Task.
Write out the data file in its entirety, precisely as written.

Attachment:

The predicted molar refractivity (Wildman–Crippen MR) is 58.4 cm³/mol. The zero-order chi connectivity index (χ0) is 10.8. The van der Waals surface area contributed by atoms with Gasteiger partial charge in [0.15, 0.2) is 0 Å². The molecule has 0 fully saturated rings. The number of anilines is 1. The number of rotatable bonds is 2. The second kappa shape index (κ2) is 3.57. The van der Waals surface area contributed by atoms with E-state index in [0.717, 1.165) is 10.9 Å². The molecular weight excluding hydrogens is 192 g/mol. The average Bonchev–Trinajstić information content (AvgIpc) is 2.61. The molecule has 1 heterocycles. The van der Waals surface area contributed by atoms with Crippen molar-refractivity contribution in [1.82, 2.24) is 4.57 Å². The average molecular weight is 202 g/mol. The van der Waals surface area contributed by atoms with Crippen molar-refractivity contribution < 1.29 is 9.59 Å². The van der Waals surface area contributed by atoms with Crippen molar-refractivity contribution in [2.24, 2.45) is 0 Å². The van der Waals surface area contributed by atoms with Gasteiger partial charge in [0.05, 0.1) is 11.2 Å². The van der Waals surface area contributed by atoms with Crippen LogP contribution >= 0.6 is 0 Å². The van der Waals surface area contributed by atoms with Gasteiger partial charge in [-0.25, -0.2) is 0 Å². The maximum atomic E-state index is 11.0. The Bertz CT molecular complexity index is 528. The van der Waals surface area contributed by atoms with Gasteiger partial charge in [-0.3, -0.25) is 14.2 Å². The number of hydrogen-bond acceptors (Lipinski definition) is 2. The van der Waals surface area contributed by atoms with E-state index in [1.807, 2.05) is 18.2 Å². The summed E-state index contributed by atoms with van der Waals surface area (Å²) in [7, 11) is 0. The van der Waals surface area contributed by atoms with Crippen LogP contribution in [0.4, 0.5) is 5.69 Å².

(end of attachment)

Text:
The predicted molar refractivity (Wildman–Crippen MR) is 58.4 cm³/mol. The zero-order chi connectivity index (χ0) is 10.8. The van der Waals surface area contributed by atoms with Gasteiger partial charge in [0.15, 0.2) is 0 Å². The molecule has 0 fully saturated rings. The number of anilines is 1. The number of rotatable bonds is 2. The second kappa shape index (κ2) is 3.57. The van der Waals surface area contributed by atoms with E-state index in [0.717, 1.165) is 10.9 Å². The molecular weight excluding hydrogens is 192 g/mol. The average Bonchev–Trinajstić information content (AvgIpc) is 2.61. The molecule has 1 heterocycles. The van der Waals surface area contributed by atoms with Crippen molar-refractivity contribution in [1.82, 2.24) is 4.57 Å². The average molecular weight is 202 g/mol. The van der Waals surface area contributed by atoms with Crippen molar-refractivity contribution < 1.29 is 9.59 Å². The van der Waals surface area contributed by atoms with Crippen molar-refractivity contribution in [2.24, 2.45) is 0 Å². The van der Waals surface area contributed by atoms with Gasteiger partial charge in [0.05, 0.1) is 11.2 Å². The van der Waals surface area contributed by atoms with Crippen LogP contribution >= 0.6 is 0 Å². The van der Waals surface area contributed by atoms with Gasteiger partial charge in [-0.25, -0.2) is 0 Å². The maximum atomic E-state index is 11.0. The Bertz CT molecular complexity index is 528. The van der Waals surface area contributed by atoms with Gasteiger partial charge in [-0.3, -0.25) is 14.2 Å². The number of hydrogen-bond acceptors (Lipinski definition) is 2. The van der Waals surface area contributed by atoms with E-state index in [1.807, 2.05) is 18.2 Å². The summed E-state index contributed by atoms with van der Waals surface area (Å²) in [7, 11) is 0. The van der Waals surface area contributed by atoms with Crippen LogP contribution in [0.4, 0.5) is 5.69 Å².